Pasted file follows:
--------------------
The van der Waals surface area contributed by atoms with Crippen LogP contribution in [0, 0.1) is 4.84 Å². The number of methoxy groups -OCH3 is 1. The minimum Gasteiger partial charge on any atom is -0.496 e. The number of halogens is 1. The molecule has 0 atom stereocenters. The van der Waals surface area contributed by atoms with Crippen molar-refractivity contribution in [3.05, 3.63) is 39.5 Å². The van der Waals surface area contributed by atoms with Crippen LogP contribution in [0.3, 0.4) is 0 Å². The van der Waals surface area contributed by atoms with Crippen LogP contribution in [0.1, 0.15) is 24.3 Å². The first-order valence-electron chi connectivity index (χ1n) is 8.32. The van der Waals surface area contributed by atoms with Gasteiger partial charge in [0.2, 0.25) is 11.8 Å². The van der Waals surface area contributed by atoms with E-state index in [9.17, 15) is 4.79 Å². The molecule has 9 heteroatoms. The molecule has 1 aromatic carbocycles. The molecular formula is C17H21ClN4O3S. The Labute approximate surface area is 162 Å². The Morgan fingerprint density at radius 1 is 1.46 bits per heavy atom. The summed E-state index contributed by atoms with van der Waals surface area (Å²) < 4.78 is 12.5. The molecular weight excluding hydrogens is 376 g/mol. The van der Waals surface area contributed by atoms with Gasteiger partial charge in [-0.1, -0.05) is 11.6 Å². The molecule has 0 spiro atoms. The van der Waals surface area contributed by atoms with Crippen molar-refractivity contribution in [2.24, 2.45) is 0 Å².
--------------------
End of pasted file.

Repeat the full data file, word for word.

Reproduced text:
The van der Waals surface area contributed by atoms with Crippen LogP contribution in [0, 0.1) is 4.84 Å². The number of methoxy groups -OCH3 is 1. The minimum Gasteiger partial charge on any atom is -0.496 e. The number of halogens is 1. The molecule has 0 atom stereocenters. The van der Waals surface area contributed by atoms with Crippen molar-refractivity contribution in [3.05, 3.63) is 39.5 Å². The van der Waals surface area contributed by atoms with Crippen LogP contribution in [0.3, 0.4) is 0 Å². The van der Waals surface area contributed by atoms with Crippen LogP contribution in [0.1, 0.15) is 24.3 Å². The first-order valence-electron chi connectivity index (χ1n) is 8.32. The van der Waals surface area contributed by atoms with Gasteiger partial charge in [0.2, 0.25) is 11.8 Å². The van der Waals surface area contributed by atoms with E-state index in [9.17, 15) is 4.79 Å². The molecule has 9 heteroatoms. The molecule has 1 aromatic carbocycles. The molecular formula is C17H21ClN4O3S. The Labute approximate surface area is 162 Å². The Morgan fingerprint density at radius 1 is 1.46 bits per heavy atom. The summed E-state index contributed by atoms with van der Waals surface area (Å²) < 4.78 is 12.5. The molecular weight excluding hydrogens is 376 g/mol. The van der Waals surface area contributed by atoms with Gasteiger partial charge in [-0.1, -0.05) is 11.6 Å². The molecule has 0 spiro atoms. The van der Waals surface area contributed by atoms with Crippen molar-refractivity contribution in [2.24, 2.45) is 0 Å².